Are there drawbacks to ETFs?
While ETFs have few drawbacks, there are some to be aware of.
First, it costs money to trade ETFs. Typically a brokerage will charge a commission that’s equal to a stock trade. While that’s often a few dollars, if you trade frequently, your commissions can run up quickly. That said, many brokers have reduced commissions to zero on many ETFs.
Charles Schwab and Fidelity have both raced to lower commissions, and each now has hundreds of ETFs available on its platform for no commission.
ETFs do not always offer the level of targeted exposure that they claim to. For example, some ETFs provide exposure to certain countries, and they’ll own companies based in that area. The issue is that often the large companies that comprise much of the fund earn a large portion of their sales from outside the targeted area.
For instance, imagine an ETF that gives focused exposure to England, and to do so it owns, among many other companies, a stake in a British-based company such as Diageo, a maker of spirits. But Diageo also earns a huge percentage of its sales from outside the country.
So an ETF can be much less focused on a specific niche than you would believe, given the fund’s name and purported target. So you often have to look into fund’s holdings to understand what you actually own.
[READ: Why brokerages are outdoing each other to offer no-cost mutual funds, ETFs]
ETFs vs. mutual funds
While mutual funds and ETFs have similar goals to own a wide variety of assets in one security, they have many key differences, and those differences have helped ETFs thrive especially in the last decade. Here are some of the main areas where these two kinds of funds differ.
Category Mutual fund ETF
Annual expense (2018) 0.55 percent weighted average for stock funds; 0.48 percent for bond funds 0.2 percent weighted average for stock funds; 0.16 percent for bond funds
Commission May run as high as $50 at major brokers, though many brokers offer free trades on select funds Usually the cost of a stock trade, often just a few dollars, though some brokers offer free trades on select ETFs
Initial minimum Often several thousand dollars unless purchased as part of a 401(k) or other retirement plan Usually just the cost of a single share, sometimes just $10 or $20, depending on the fund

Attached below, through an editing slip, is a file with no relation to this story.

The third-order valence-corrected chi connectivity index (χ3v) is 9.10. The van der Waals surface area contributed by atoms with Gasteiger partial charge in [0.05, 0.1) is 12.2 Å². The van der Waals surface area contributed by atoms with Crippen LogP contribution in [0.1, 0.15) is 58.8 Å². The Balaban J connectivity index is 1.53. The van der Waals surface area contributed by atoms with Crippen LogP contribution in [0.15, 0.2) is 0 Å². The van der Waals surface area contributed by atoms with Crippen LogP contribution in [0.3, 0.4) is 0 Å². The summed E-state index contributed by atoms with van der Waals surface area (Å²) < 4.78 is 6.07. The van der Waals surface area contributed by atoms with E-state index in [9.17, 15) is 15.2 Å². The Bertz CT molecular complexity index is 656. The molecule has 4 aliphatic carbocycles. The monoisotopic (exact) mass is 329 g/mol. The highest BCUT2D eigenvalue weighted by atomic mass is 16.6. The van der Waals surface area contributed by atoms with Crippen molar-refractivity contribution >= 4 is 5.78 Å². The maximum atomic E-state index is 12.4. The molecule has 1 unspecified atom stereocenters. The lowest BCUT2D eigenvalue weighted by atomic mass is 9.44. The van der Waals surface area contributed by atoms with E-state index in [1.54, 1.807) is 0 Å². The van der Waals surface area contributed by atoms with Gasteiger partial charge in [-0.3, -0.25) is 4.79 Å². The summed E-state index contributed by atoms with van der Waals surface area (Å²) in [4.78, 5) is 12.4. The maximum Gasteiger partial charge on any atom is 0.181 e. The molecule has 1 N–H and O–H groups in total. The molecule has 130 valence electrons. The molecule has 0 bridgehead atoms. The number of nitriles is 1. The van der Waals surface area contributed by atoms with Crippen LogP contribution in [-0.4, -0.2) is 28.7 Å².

Management style Active and passive Mainly passive
When does it trade? After the market closes When the exchange is open
Investment strategies All kinds, value stocks, dividend stocks, bonds, indexes, etc. All kinds, value stocks, dividend stocks, bonds, indexes, etc.
Allows diversification? Yes Yes
* According to the Investment Company Institute
The passive strategy used primarily by ETFs keeps management fees low, and this low cost is passed on to consumers in the form of low expense ratios. Over time that’s put pressure on the expense ratios of mutual funds to come down in order to compete.
[READ: Best online brokers for low fees]
Why are ETFs so popular?
ETFs are popular because they offer investors a lot of valuable tools and traits.
The minimums for ETFs are usually the cost of just one share, which can vary from very little to perhaps a couple hundred dollars. Compare that with the minimum initial investment for a mutual fund, which might run into several thousand dollars. And some brokers will even allow you to buy fractions of shares, so you don’t even need enough for a full share to get started.
On top of that, many brokers allow you to trade ETFs without a commission. Schwab and Fidelity are notable examples, but Robinhood also offers all the ETFs on its platform without a trading fee. So you can get in the game at very low cost.
ETFs also allow investors to buy into a specific investing theme easily, even if they don’t know much about it. If you’re not a biotech expert, a focused biotech ETF will give you exposure to the industry, so you don’t have to pick and choose which companies are the winners.
ETFs also offer instant diversification. You can buy one fund and own a specific set of companies that are focused on one area of the market, or even own the whole market. In either case, you get diversification and the risk reduction that comes with it.
Finally, ETFs also allow you to own popular indexes such as the S&P 500, letting you “own the market” and get the market return, which has averaged about 10 percent annually over time. It’s incredibly easy for investors to buy such an ETF and enjoy the market average with little investing work.
ETFs have proven incredibly popular in the last few decades, and that popularity is likely to continue. One of the most popular investing strategies – buying and holding an S&P 500 index fund – has been recommended by legendary investor Warren Buffett. While that influx of cash might hiccup when the market fluctuates, the long-term trend toward ETF investing looks clear.